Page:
Minister for the Future?

On Friday (May 19th) I convened Jersey’s first Nature Summit and in my introductory speech I referenced a quote that attracted quite a bit of attention. It came from the writer Kurt Vonnegut, who said in an interview towards the end of his life:

 “I’ll tell you one thing that no Cabinet has ever had is a Minister for the Future..”

He went on to talk about the failure of politicians to look after the interests of his grandchildren and great grandchildren. It’s a provocative thought. What he was saying in essence is that politics lives outside of time: we govern and make policy and develop our economy in a perpetual present or near present. We pay too little heed to lessons from the past, and we pay lip service to how our activities will play out in the future. Often that takes the form of not paying enough attention to the environmental cost of our current activities.

Yet we are embedded in nature, and for all our technological brilliance we remain intensely vulnerable to its destabilisation, whether that is through climate chaos, disease or soil erosion. The long term matters. In Jersey we have plenty of experience of this. Short term thinking led us to fill up the Waterfront with contaminated waste because it was the easiest, cheapest option at the time. Now future development plans depend on digging it all out again and finding somewhere else to put it. A huge cost was transferred from one generation to the next because we didn’t put the environment at the centre of our thinking.

If there’s one thing that as Minister for the Environment I try and carry with me it is that I should try and shoulder some of the responsibility for being the Minister for the Future. If the Environment Minister can’t fulfil this function, who can? But in truth it won’t work unless we all internalise the challenge of running our society for the long term. It’s another way of saying that we need economic development to be truly sustainable. David Attenborough’s definition of sustainability was “If you can’t keep doing it forever, it’s not sustainable”. We might quibble about “forever” (nothing is truly forever), but the sense is easy to understand.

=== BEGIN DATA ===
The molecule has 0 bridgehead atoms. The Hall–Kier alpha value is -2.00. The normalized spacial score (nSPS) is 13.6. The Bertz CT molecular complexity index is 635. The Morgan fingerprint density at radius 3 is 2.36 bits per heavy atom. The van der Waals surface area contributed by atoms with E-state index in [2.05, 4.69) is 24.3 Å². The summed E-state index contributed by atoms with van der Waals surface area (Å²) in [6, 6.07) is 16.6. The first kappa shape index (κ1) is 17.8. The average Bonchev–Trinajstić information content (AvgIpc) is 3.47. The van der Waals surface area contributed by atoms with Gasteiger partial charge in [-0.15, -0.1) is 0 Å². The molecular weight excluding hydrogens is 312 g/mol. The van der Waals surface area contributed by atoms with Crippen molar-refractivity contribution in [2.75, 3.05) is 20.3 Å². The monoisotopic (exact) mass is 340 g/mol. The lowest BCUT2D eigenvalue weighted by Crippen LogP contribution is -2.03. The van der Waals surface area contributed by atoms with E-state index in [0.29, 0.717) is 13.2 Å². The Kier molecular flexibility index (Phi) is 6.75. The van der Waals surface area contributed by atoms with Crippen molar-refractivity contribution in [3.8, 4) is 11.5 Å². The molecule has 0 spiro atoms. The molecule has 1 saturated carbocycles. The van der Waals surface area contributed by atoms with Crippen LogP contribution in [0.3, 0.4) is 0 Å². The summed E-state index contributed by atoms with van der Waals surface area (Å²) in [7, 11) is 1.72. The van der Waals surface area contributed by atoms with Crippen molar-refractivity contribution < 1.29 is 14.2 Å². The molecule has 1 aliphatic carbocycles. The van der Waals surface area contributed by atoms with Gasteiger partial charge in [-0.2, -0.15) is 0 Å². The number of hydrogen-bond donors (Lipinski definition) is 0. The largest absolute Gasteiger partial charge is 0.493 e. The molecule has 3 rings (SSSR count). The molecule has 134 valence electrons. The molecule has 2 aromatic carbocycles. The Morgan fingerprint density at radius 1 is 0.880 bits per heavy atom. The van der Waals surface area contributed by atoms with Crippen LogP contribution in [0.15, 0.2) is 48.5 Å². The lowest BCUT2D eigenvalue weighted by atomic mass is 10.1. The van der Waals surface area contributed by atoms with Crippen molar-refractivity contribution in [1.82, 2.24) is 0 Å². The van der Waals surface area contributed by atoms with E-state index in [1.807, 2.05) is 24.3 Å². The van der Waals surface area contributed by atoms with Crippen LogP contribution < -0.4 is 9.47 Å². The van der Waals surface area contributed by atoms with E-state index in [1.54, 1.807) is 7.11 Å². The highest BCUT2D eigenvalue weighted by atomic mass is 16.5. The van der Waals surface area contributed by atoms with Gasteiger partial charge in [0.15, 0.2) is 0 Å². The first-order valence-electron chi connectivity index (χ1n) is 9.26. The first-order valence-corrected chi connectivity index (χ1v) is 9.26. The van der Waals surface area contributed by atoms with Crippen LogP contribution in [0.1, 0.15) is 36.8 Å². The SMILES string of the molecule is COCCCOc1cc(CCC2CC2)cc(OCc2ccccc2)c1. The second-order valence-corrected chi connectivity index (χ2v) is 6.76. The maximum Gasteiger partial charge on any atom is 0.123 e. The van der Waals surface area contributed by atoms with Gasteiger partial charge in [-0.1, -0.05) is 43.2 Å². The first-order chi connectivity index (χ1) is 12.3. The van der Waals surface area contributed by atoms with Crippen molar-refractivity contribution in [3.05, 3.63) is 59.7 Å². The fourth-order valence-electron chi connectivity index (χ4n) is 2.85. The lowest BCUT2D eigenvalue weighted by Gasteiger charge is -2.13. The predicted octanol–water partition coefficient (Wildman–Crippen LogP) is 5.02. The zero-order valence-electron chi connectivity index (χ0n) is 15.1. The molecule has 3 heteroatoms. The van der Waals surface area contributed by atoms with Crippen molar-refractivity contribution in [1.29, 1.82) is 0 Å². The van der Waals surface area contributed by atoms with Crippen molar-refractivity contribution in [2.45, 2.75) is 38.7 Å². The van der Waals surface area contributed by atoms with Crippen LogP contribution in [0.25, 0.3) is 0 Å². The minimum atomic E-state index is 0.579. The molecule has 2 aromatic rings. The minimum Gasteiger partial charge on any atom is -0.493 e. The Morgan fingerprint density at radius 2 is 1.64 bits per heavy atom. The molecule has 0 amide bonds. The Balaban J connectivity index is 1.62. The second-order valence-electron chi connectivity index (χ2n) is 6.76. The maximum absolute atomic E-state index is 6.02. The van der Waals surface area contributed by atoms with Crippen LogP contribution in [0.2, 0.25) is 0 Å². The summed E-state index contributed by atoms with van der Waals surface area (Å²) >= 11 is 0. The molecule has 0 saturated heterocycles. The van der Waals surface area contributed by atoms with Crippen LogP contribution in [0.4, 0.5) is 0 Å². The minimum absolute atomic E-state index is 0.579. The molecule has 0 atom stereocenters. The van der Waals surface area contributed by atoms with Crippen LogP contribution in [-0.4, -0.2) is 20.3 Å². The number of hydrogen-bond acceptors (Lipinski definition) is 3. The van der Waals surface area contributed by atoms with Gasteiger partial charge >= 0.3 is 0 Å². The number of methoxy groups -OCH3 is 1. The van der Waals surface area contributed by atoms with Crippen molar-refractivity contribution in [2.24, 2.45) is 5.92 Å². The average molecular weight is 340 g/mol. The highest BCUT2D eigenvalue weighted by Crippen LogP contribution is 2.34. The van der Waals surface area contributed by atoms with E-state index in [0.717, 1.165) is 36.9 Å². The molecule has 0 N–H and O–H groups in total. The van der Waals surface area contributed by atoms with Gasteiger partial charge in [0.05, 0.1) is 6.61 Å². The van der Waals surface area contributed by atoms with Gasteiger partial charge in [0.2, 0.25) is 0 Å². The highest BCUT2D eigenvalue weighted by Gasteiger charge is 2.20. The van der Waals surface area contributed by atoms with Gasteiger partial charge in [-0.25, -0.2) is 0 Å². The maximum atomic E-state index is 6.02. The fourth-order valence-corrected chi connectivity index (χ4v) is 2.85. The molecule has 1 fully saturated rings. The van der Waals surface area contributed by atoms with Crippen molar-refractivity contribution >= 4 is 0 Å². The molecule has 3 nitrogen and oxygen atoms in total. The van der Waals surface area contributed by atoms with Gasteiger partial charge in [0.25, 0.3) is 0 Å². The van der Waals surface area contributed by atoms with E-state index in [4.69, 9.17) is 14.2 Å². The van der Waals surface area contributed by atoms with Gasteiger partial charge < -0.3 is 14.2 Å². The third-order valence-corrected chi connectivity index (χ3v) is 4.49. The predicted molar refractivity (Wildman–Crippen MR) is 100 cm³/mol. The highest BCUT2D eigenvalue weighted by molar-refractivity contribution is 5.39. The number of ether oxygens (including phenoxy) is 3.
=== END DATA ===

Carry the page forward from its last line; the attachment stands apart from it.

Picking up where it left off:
There was some discussion at the Nature Summit about whether it was possible to have the kind of long term thinking that a “Minister for the Future” might imply, given short term electoral cycles. My take is that so long as we look after people’s immediate needs, then we create the space to at least have a conversation about the longer term. If people are struggling with putting food on the table, they’re unlikely to pay much heed to long term sustainability. There’s a clear link between tackling poverty and looking after the environment.

Interestingly, immediately after I finished speaking Kristina Moore (our Chief Minister) who had opened the Summit, messaged me with a link to a book which showed how one country – Wales – is attempting to put the wellbeing of future generations at the heart of policy making That could be something on which we could build in Jersey.

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